Magpie is a very cleverly plotted, well-written psychological thriller where nothing is quite what it first seems. The book opens with one of the main female characters viewing a house where she and her new boyfriend are planning to live together and start a family. There is a sense that something is not quite right, but when the POV changes about a third of the way in, it takes the narrative in a totally different direction, rather than the obvious one I had been expecting.
I chose this book with no prior knowledge of what it was about, though I did recognise Elizabeth Day as one of the presenters of the excellent SkyArts book programme, and I think it helped to have an open mind. Magpie deals with some very difficult subjects with a lot of compassion; infertility, surrogacy, mental illness, toxic family relationships, to name but a few, are all woven seamlessly into the tense and unsettling narrative.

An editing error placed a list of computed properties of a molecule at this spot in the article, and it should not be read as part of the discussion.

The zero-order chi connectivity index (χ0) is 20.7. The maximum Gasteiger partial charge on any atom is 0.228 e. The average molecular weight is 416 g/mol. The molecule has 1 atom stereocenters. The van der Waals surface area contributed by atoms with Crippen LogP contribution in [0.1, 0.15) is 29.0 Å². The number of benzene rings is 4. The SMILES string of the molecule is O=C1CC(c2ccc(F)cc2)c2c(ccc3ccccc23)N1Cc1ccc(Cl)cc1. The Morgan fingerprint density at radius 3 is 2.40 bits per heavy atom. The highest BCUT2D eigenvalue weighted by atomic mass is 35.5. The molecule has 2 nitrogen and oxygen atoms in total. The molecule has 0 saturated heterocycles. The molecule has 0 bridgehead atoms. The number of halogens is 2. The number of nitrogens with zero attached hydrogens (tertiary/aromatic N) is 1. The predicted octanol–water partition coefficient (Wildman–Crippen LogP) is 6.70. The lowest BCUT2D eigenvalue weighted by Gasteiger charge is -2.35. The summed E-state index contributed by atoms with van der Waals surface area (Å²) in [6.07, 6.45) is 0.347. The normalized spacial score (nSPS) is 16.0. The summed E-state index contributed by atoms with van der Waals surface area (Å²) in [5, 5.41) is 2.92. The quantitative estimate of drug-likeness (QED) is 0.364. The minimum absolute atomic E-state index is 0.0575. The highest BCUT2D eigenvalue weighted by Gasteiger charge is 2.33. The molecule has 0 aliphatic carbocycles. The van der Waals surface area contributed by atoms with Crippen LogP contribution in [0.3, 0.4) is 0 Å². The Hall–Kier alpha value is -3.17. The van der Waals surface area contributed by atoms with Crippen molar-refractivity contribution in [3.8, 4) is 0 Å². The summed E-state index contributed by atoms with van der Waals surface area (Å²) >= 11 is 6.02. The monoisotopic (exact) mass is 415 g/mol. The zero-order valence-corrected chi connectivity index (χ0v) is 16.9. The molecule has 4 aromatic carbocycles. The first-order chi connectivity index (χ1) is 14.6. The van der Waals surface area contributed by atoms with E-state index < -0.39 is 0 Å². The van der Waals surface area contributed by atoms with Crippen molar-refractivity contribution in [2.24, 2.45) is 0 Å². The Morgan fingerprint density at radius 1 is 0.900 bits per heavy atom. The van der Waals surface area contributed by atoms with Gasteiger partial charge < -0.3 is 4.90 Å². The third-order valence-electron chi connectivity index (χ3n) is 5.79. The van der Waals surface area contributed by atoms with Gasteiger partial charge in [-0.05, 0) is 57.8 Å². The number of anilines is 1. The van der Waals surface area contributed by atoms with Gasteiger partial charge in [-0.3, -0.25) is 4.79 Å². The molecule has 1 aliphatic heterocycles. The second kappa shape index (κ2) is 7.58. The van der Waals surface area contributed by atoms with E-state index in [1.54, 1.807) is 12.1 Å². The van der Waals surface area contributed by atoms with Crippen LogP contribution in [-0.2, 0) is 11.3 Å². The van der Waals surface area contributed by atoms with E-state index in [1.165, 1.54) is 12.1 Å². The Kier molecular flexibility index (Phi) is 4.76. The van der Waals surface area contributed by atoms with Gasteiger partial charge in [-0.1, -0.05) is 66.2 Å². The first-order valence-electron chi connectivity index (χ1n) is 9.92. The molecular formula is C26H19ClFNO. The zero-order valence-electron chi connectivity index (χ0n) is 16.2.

The story is told from the points of view of Marisa and Kate, neither of whom are reliable narrators, but I would have like some input from Jake as well. He remained less well defined as we only saw him through the eyes of others. The characters are well drawn, believable and memorable, though none of them are particularly likeable. The ending did seem a bit too neat considering how chaotic the rest of the book had been, but this is a minor criticism. I enjoyed Magpie and will be on the lookout for other books by Elizabeth Day. Thanks to Fourth Estate and NetGalley for a digital copy to review.